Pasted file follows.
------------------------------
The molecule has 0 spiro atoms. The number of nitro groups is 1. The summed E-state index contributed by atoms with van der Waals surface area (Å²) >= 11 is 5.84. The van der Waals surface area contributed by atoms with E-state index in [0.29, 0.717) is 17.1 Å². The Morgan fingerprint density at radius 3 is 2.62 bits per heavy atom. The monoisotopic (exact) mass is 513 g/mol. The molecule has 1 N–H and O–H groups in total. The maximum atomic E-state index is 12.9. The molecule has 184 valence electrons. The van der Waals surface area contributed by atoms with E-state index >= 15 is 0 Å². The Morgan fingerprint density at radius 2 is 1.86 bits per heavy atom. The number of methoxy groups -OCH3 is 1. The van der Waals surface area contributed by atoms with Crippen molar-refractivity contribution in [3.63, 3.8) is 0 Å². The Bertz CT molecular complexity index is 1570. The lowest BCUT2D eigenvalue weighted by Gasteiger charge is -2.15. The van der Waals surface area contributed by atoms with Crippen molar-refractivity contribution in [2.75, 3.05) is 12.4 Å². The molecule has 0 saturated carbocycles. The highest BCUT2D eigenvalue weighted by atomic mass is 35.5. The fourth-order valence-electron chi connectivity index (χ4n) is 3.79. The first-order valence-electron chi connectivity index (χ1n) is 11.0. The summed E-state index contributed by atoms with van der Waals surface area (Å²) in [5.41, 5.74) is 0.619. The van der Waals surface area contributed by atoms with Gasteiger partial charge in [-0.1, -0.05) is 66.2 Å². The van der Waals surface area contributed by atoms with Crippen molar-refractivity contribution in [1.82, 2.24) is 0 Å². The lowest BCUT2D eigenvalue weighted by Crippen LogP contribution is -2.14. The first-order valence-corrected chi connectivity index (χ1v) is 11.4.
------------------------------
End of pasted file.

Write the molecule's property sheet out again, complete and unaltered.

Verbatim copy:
The molecule has 0 spiro atoms. The number of nitro groups is 1. The summed E-state index contributed by atoms with van der Waals surface area (Å²) >= 11 is 5.84. The van der Waals surface area contributed by atoms with E-state index in [0.29, 0.717) is 17.1 Å². The Morgan fingerprint density at radius 3 is 2.62 bits per heavy atom. The monoisotopic (exact) mass is 513 g/mol. The molecule has 1 N–H and O–H groups in total. The maximum atomic E-state index is 12.9. The molecule has 184 valence electrons. The van der Waals surface area contributed by atoms with E-state index >= 15 is 0 Å². The Morgan fingerprint density at radius 2 is 1.86 bits per heavy atom. The number of methoxy groups -OCH3 is 1. The van der Waals surface area contributed by atoms with Crippen molar-refractivity contribution in [3.63, 3.8) is 0 Å². The Bertz CT molecular complexity index is 1570. The lowest BCUT2D eigenvalue weighted by Gasteiger charge is -2.15. The van der Waals surface area contributed by atoms with Crippen molar-refractivity contribution in [2.75, 3.05) is 12.4 Å². The molecule has 0 saturated carbocycles. The highest BCUT2D eigenvalue weighted by atomic mass is 35.5. The fourth-order valence-electron chi connectivity index (χ4n) is 3.79. The first-order valence-electron chi connectivity index (χ1n) is 11.0. The summed E-state index contributed by atoms with van der Waals surface area (Å²) in [5.41, 5.74) is 0.619. The van der Waals surface area contributed by atoms with Gasteiger partial charge in [-0.1, -0.05) is 66.2 Å². The van der Waals surface area contributed by atoms with Crippen molar-refractivity contribution in [1.82, 2.24) is 0 Å². The lowest BCUT2D eigenvalue weighted by Crippen LogP contribution is -2.14. The first-order valence-corrected chi connectivity index (χ1v) is 11.4.